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“Tensegrity and mechanoregulation: from skeleton to cytoskeleton”, Christopher S. Chen and Donald E. Ingber, Children’s Hospital and Harvard Medical School. Osteoarthritis and Cartilage (1999) 7, 81-94. doi:10.1053/joca.1998.1064

Wolff’s law: A law according to which biologic systems such as hard and soft tissues become distorted in direct correlation to the amount of stress imposed upon them.

Mosby’s Dictionary of Complementary and Alternative Medicine. (c) 2005, Elsevier.

Chen and Ingber discuss Wolff’s law and use the femur as an example and point out that the bony trabeculae that make up the cancellous bone in the medial and lateral sides of the femur have different structure due to the different localized forces upon them.

“This observation suggests that the living cells that continually remodel bone are able to sense changes in mechanical stresses in their local environment and that they respond by depositing new Extracellular Matrix (ECM) where it is needed and remove it from where it is not.”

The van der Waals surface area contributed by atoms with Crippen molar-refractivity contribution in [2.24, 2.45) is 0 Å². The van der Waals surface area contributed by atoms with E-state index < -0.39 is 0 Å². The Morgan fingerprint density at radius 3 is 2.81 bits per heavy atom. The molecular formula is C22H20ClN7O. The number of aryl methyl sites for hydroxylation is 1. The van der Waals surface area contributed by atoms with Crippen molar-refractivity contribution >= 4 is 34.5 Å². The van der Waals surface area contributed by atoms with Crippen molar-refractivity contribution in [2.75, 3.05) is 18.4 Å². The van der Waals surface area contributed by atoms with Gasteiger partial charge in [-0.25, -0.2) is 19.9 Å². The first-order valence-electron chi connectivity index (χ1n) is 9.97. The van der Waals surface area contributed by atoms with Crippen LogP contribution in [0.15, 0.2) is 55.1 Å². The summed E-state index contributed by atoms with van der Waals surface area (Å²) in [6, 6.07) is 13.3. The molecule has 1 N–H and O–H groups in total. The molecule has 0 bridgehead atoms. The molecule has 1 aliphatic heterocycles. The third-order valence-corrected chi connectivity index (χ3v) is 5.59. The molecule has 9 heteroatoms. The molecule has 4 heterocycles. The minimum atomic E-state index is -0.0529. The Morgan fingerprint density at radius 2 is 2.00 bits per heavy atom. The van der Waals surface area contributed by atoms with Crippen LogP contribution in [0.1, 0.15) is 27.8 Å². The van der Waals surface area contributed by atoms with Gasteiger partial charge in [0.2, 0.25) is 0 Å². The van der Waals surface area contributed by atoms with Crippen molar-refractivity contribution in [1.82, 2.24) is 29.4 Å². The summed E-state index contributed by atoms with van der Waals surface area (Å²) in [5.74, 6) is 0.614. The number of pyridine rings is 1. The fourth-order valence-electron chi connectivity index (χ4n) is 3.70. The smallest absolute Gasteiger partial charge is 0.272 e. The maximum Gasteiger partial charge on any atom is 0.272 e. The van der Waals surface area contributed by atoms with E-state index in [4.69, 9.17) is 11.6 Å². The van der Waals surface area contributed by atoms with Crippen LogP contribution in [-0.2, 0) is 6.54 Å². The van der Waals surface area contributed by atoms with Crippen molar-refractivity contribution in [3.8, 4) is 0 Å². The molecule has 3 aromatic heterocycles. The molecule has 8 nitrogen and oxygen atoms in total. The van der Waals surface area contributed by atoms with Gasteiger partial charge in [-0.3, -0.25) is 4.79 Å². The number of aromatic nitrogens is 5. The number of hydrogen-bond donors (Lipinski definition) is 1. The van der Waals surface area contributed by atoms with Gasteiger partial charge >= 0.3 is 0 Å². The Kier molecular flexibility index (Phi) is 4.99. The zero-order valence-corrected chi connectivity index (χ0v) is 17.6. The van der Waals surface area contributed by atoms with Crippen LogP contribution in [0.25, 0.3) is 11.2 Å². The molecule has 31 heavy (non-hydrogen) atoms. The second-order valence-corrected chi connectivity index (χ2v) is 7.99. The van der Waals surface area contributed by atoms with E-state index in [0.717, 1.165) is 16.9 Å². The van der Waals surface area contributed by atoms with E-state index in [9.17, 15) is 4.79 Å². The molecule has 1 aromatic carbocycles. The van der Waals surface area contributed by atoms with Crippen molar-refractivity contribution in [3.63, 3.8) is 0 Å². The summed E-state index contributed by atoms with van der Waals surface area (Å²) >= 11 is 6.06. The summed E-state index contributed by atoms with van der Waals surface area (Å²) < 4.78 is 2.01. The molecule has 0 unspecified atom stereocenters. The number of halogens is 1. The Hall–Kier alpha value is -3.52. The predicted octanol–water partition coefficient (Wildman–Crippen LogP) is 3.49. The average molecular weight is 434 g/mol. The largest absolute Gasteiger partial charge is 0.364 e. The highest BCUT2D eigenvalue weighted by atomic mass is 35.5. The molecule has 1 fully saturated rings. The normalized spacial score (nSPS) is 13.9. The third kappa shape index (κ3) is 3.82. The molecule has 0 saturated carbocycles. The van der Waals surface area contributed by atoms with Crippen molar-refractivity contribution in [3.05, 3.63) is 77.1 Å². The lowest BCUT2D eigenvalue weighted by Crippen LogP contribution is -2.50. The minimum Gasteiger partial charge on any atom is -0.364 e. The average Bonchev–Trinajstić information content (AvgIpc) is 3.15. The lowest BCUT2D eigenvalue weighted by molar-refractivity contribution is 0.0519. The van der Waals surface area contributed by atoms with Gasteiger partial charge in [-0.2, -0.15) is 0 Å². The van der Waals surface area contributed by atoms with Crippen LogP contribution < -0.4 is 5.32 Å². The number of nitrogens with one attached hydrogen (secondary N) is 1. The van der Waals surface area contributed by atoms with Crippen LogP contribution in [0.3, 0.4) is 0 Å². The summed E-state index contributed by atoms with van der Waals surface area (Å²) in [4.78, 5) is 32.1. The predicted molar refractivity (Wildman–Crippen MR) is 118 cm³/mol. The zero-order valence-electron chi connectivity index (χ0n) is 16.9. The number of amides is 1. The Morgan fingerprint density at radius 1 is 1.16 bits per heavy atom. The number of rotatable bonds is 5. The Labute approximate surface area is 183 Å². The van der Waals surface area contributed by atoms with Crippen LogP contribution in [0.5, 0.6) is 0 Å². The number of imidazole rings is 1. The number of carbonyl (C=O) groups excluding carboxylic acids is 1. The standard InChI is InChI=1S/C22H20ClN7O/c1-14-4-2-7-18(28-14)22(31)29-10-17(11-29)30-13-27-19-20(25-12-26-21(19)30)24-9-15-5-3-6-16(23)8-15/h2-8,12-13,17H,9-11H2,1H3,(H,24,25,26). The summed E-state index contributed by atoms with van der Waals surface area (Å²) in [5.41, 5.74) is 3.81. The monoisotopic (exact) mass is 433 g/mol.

“Architectural organization on yet a smaller size scale (the molecular level) also contributes to the mechanical strength of biological tissue. In the bone, the matrix of each trabeculum consists of a composite material containing hydroxyapatite crystals embedded within a network of collagen fibrils. The collagen augments the tensile strength of the bone, while the minerals contribute largely to its compressive stiffness and strength. In the living organism, the stress in the bone ECM is influenced by the shape of the entire bone, the pull of the surrounding muscles and tendons, and its loading conditions.”

And besides bone, what about the soft tissues:

“Pre-stress also plays an important role in determining the mechanics of cartilage, tendons, and ligaments. In cartilage, the loose collagen network is stretched open and pre-stressed by the osmotic force of hydration of embedded proteoglycan molecules, however, the cellular components (chondrocytes) and their internal support elements (cytoskeleton, nucleus) may also bear some mechanical loads. In soft tissues that are composed mostly of parallel collagen fibers and elastin, such as ligaments and tendons, the pre-stress results from the active contraction of living cells (myofibroblasts) that are embedded within its ECM.”

So far, the discussion of tensegrity and mechanotransduction has focused on the gross anatomy level:

In the next few blog posts: Tensegrity and Mechanotransduction at the cellular level

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